Many budget questions remain, but for now, the Skyview high school pool has at least one financial supporter: the city of Soldotna. The city council voted unanimously to put some money toward keeping the facility open, but it’s still not enough.
It was with some trepidation that the council voted to add $50,000 to its budget, which could then be donated to the district to help keep the pool open. Soldotna Mayor Dr. Nels Anderson said these aren’t typically the sorts of donations he supports.
“I struggled with this. As I’ve commented before, I voted against, when I was on the council, all the dance supports and other things. I felt like we needed to have a policy that the public bought into, or a specific figure the public bought into, that we had a sum that we could donate or divvy up at our discretion. And this is a total exception to that.”
Several members of the council voiced concerns about putting money into something that should be in the budget for the school board. Council member Linda Murphy said rather than the city stepping in, the Borough should take up the cause, but that she saw a lot of value in keeping the pool open for the community.
“I lived in Seward for 25 years, and the pool there opened when my daughter was in kindergarten and she had swimming every year from kindergarten through 12th grade in that pool. That pool was used by the community in the evenings, early mornings. I know when I first moved to Seward, there were a number of kids who didn’t know how to swim and that pool, I think, probably saved a lot of lives.”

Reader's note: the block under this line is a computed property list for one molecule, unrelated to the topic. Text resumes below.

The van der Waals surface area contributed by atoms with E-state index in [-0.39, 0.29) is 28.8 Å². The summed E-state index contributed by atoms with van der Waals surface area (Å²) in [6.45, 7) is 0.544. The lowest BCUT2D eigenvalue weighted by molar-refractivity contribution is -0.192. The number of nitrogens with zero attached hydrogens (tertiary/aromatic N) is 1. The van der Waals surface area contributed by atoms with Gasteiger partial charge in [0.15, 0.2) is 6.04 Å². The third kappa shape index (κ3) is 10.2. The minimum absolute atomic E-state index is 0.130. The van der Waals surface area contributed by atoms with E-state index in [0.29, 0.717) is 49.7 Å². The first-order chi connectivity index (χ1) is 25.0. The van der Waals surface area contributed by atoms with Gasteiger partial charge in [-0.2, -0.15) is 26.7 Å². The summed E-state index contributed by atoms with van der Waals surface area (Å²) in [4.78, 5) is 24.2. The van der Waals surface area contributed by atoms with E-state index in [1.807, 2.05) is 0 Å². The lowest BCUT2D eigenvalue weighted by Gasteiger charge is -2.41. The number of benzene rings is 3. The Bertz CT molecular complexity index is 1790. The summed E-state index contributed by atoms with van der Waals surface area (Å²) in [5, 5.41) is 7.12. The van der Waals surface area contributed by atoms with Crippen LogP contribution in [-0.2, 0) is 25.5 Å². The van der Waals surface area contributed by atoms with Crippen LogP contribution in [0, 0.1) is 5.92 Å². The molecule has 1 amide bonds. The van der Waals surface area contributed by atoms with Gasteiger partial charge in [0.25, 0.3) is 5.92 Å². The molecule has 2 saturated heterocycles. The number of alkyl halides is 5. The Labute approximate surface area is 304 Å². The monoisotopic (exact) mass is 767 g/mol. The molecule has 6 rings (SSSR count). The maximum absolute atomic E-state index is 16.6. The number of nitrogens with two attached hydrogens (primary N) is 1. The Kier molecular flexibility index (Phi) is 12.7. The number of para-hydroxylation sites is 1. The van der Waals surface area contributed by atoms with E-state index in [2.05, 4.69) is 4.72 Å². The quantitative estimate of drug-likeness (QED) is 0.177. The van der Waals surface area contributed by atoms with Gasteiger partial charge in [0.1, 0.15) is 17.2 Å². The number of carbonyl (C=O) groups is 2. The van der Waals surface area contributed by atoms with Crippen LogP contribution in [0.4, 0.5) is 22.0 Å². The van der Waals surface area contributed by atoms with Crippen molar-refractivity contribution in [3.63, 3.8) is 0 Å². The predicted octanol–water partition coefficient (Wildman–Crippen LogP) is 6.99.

Council member Paul Whitney also had some reservations, including increased use of the Soldotna pool if the one at Skyview closes.
“I think the pressure put on the Soldotna pool, for everyone to start using that, would be just tremendous. I look at it as a one shot deal. Give the school district another year to come up with a solution. In the meantime, the pool can stay open.”
This $50,000 in no way guarantees the pool does stay open, though. Annual operating costs run in the neighborhood of $225,000. Central Peninsula Hospital has been approached as a possible funding source. The Borough hasn’t yet finalized its budget and how much funding it will put into the school district. And of course, the state’s final call on education funding is still in the air.
School district spokesperson Pegge Erkeneff says some of those things will be known soon, though, starting with the district’s budgeting process.
“It’s going to all be happening in the next several weeks. Monday (April 14th) at our school board meeting is when we need to pass our budget. But then the legislative session ends mid-April, whenever it’s going to complete, but that’s coming up really soon. We’re just looking in the next several weeks, everything coming together.”
Depending on just how everything comes together, Anderson says this expense for the city might not stay in its budget.
“I think in practical terms, if there is some additional funding that comes from the community, the school board members are looking for an excuse to put the pool back into the budget. If there were a couple of committed funds like this, it will happen. But if it doesn’t happen, obviously this is a moot vote.”
The school district faces about a $4.5 million budget shortfall. Some or all of that could be made up with support from the Borough, which it has given in the past. And indications from Juneau are that there will be at least some increase in education funding for next year.
Update: The Kenai Peninsula Borough School District announced Friday it would reinstate $180,000 in funding for the Skyview pool in the 2014-2015 budget. The School Board will vote on that budget Monday, April 14th.